The “Red Wave” is coming, and Democrats are about to be swept away by it.
Endorsements from former President Obama and House Majority Whip Jim Clyburn in reliably blue Columbia, South Carolina, were not enough to push the city’s Democratic mayoral candidate over the finish line.
Republican Daniel Rickenmann, a businessman and Columbia city council member, defeated Democrat Tameika Isaac Devine 52% to 48% in Columbia, which sits in a county that President Biden carried by almost 40 points in 2020.
Obama had released an audio message in support of Devine. The former president carried the city’s county by 29 points in 2008 and 33 points in 2012.
Clyburn, one of the most prominent Democrats in both the South and the Black community, who many believe saved President Biden’s flailing 2020 campaign with his endorsement, also endorsed Devine.
Columbia has been so reliably blue over the last several years that Republicans didn’t put forth a challenger to Rickenmann’s Democratic predecessor, Mayor Stephen Benjamin.
Republicans are likening Rickenmann’s victory to the GOP’s successful push in Virginia weeks ago that elected businessman Glenn Youngkin as the commonwealth’s next governor despite Virginians voting reliably blue for several cycles.
Sen. Rick Scott, R-Fla., chairman of the National Republican Senatorial Committee, celebrated Rickenmann’s victory as part of a “Red Wave.”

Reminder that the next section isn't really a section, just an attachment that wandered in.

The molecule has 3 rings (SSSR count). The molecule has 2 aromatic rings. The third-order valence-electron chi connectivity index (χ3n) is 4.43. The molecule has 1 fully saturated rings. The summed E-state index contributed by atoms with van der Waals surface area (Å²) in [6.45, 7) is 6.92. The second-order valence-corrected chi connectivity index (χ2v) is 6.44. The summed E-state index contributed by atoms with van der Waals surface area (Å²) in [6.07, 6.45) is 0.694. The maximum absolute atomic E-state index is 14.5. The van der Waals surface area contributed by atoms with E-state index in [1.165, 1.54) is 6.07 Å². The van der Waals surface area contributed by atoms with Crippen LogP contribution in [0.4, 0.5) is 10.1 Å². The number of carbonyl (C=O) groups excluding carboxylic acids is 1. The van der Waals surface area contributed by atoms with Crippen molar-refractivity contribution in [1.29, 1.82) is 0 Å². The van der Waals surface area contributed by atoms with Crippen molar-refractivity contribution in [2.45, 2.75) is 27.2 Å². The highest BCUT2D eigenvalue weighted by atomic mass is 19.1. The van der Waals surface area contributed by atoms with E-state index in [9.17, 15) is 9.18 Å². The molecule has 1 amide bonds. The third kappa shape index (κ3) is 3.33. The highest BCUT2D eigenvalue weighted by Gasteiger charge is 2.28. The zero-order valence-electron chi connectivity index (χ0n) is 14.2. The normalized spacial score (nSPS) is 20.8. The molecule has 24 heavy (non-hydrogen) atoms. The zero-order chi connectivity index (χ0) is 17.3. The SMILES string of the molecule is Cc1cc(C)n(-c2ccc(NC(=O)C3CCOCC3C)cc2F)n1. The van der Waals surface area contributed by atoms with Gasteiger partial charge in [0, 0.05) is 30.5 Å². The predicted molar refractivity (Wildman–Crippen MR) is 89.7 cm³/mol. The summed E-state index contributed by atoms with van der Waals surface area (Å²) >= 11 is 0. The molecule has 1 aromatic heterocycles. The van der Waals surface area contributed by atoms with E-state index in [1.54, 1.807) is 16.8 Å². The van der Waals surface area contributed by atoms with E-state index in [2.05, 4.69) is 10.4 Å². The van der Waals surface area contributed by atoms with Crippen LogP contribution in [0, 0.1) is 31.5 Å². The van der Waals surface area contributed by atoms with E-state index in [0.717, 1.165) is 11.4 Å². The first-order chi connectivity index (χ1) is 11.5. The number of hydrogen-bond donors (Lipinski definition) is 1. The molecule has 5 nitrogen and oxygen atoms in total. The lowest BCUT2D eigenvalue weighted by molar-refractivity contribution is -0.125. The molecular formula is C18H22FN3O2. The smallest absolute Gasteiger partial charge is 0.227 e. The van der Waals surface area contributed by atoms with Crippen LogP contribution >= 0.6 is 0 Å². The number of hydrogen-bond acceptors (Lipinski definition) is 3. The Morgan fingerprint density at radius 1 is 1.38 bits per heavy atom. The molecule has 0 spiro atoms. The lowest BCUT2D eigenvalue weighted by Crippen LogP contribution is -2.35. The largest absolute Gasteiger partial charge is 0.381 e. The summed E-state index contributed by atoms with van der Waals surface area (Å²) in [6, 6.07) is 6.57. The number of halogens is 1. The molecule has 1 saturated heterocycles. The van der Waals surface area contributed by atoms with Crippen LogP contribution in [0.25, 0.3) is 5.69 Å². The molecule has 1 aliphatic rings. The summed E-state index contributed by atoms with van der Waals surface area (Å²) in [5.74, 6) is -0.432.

The Democrat losses in South Carolina and Virginia come as Biden’s poll numbers continue to tank and a USA Today/Suffolk University poll earlier this week painted a grim picture of the party’s chances in the 2022 midterms.
The survey, which was taken after the Virginia elections but before House Democrats passed the popular infrastructure bill shortly after, showed Biden with nearly rock-bottom approval ratings, Vice President Kamala Harris with numbers that are even worse, and Democrats trailing by a wide margin on the generic congressional ballot.
And the latest Quinnipiac University national poll puts Biden’s approval rating at a devastating 36%, with disapproval at 53%. That’s the president’s lowest level of public support in Quinnipiac polling since taking over in the White House in January.
Originally posted here